I'm writing this blog post in response to Students are not customers; Are they?. I actually have a fairly simple view of this issue. The student sitting in front of me today is not my customer. The person that student will be in 5-50 years is my customer. From the student perspective, education is an investment in your future self. From the college perspective, alumni are the real test of whether or not the college is doing what it should. Alumni who are successful in life benefit the University in many ways, going well beyond their financial support.
Taking this viewpoint, my goal is not to make my current students happy. My goal is to equip them for later success in life. I want to make certain that when they graduate, they are have the skills to enter the workforce and do what they are hoping to do. That isn't going to happen if I coddle them and give everyone good grades. It means that I need to challenge them, but support them. I get to spent time with my students and come to know them. I can gauge how much assistance different students need to master the material. I need to impart to them the knowledge and skills that I think will put them ahead of others in the workforce when the first enter. I also need to try to develop their ability to teach themselves so that they will continue to learn through their careers so that they can keep themselves relevant.
I appreciate the small, liberal arts setting that I teach in, because I think that it really allows me to do what is best for my students. It also forces my students to pick up the other skills that they will need to know for their future, that I'm probably not the ideal person to teach. I stress to prospective students and occasionally to current students how important communication skills and critical thinking are going to be in their careers. I focus mostly on teaching them how to break down problems and communicate the solution method to a computer to make the computer solve the problems. The successful alumnus isn't going to just sit in front of a computer and code all day for 40 years after graduation. They should advance to being team leads, managers, even vice presidents and CTOs. Those jobs also require knowing how to communicate with humans in both written and spoken form. Many of my current students don't like that they have to take a bunch of courses outside of CS, but the people that I think of as our customers, the future selves of these students, inevitably come to appreciate the breadth of their education as much as they appreciate the rigors of the technical aspects of my personal instruction.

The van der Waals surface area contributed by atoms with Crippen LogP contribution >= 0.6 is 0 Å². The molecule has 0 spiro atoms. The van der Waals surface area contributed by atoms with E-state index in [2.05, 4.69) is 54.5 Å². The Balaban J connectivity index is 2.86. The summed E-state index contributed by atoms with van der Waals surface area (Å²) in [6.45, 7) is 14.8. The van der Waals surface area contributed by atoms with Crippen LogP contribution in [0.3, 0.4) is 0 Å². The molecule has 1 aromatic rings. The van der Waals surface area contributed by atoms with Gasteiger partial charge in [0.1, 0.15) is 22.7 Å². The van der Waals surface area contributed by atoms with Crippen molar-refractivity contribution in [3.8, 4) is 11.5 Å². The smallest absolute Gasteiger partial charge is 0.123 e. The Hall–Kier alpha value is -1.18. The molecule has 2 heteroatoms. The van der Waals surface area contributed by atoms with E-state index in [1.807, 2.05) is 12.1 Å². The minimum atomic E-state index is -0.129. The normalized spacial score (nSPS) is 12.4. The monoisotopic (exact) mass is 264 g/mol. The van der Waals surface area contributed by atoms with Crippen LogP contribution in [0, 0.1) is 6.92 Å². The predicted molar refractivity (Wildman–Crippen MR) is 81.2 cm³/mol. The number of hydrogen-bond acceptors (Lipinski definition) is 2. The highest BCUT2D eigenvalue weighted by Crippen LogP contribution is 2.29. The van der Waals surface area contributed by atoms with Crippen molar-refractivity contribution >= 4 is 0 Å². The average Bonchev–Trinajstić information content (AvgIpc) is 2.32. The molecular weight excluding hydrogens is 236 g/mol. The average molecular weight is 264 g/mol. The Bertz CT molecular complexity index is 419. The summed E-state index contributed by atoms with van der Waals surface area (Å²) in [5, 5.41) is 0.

As a final benefit of this approach to "students as customers", I get to tell students who do complain about courses being hard (with a hint of sarcasm) that I am just looking out for their future selves. If I have to tear down the current version to build a better one, then so be it. ;)